Mountain School of the Slovenian Armed Forces, SLOVENIA -- My ability to tie two figure-eight knots in the quarter-thick nylon rope was the only safety measure keeping me from death via the ground 4,000 feet below. As I reached up to climb that section of the mountain, I noticed my bootlace had come untied.
This was not comforting.
As a combat cameraman for the 26th Marine Expeditionary Unit (Special Operations Capable), I jumped at the chance to photograph our Force Reconnaissance detachment as they went through the Slovenian Armed Forces Mountain School. The school was called "Gorska Sola Slovenski Vojske," which I believe translates into "high, deadly mountains with lots of falling rocks."
Like the other Marines there, I had been through the schools. But it had been almost a year since I last climbed a mountain of any magnitude. I had also been told on more than one occasion that people pay lots of money to climb mountains like these. By the time I was half way up the first rock face, I was willing to offer my slot up for the simple price of an elevator ride back down.
We began the school by climbing a smaller, 3,500-foot mountain. Though more physically challenging, this slab of rock was half as short as the 7,000-foot monolith I was scaling when my bootlace came untied. It was this mountain, which I had affectionately named "I hate you," that posed the greater risk. I first realized that when we were climbing along a ledge.
I noticed a plaque that had been embedded in the mountain. We asked our instructor why it was there. He replied simply, "Fallen climber," and continued to walk.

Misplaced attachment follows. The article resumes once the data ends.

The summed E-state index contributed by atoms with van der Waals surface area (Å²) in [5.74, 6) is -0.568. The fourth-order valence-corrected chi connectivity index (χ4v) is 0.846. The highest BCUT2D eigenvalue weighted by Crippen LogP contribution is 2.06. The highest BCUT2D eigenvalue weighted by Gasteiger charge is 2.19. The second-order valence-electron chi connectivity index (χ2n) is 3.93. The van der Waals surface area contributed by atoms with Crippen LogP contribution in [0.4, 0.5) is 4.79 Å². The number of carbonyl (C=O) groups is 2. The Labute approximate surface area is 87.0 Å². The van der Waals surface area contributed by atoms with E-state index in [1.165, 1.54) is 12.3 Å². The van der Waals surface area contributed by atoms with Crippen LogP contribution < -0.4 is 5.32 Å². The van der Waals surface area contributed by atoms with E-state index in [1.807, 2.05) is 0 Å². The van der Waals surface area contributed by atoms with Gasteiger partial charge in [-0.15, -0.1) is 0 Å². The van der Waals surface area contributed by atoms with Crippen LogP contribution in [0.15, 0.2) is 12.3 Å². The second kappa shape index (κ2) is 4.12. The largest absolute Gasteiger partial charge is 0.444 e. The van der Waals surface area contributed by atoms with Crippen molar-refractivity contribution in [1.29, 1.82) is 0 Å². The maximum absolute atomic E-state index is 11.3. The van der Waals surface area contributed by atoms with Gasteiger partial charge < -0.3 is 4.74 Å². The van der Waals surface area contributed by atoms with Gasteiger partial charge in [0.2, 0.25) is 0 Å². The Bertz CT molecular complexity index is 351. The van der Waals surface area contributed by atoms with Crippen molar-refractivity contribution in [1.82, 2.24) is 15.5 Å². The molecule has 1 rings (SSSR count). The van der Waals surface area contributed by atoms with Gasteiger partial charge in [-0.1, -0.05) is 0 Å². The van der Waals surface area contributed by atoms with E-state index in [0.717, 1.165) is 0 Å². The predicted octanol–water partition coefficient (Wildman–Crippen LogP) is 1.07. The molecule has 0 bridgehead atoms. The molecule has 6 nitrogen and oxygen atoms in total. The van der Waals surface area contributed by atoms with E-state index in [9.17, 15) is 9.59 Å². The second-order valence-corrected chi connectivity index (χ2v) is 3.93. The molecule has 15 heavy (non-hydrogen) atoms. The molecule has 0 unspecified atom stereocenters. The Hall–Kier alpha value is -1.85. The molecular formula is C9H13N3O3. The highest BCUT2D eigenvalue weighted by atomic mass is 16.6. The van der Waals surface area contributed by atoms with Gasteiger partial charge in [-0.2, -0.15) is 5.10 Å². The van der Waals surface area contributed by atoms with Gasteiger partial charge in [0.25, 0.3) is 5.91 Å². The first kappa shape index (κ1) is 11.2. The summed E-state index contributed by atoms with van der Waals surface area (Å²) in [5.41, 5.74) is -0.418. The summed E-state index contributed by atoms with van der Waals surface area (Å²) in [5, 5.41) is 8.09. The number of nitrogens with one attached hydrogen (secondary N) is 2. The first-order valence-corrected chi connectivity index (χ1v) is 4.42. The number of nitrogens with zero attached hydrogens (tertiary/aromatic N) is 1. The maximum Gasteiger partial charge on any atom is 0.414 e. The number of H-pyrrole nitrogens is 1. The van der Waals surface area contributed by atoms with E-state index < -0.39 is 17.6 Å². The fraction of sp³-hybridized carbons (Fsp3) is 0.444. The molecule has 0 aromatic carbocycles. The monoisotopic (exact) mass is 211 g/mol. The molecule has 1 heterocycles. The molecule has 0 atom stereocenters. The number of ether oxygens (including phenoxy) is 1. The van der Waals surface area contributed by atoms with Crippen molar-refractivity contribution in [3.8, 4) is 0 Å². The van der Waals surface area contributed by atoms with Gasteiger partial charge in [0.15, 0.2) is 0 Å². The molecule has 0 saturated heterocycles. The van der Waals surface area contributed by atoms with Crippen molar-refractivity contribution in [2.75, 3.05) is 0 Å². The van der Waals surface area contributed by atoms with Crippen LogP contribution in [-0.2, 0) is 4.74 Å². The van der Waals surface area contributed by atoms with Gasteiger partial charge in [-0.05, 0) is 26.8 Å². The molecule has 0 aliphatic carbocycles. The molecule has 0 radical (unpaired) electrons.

Despite the rocks that fell about my head and the mountain goats we were told would knock us off the rock, I kept going. We slept alongside the mountain that night in our sleeping bags. In spite of the cold and fear of a rouge mountain goat wandering into our camp, I slept very well.
Though we had only a few thousand feet left to go, they were the hardest. With my camera strung around my neck I balanced the delicate tasks of climbing, photographing and praying.
As quickly as my climb on the death mountain had begun, we found ourselves crossing the last ledge. Just ahead of was a narrow ridge that marked a path to the zenith of the mountain we had spent more than two days climbing.
It hit me.
As I stood higher than some birds fly I remembered why I jumped at the chance to do this. Every step of the mountain, every dull ache in my body, every time I thought the figure eight knot might go the way of my boot lace, was worth it. I threw my hands above my head in victory; I jumped up and down; I had beaten the mountain. As the wind swayed me, I glanced down to see my own feet standing on a narrow strip of Earth, surrounded by a 7,000-foot drop on either side. I dropped to my hands and knees and crawled to the large, flat top of the mountain.
I think I'm a different man because of my journey. My climb taught me that in climbing, as in life, the road to the top is worth the agony. I learned the pride in winning is worth the risk of failure. Mostly, I learned to never, ever, jump up and down when you're at the top of a mountain. That's just stupid.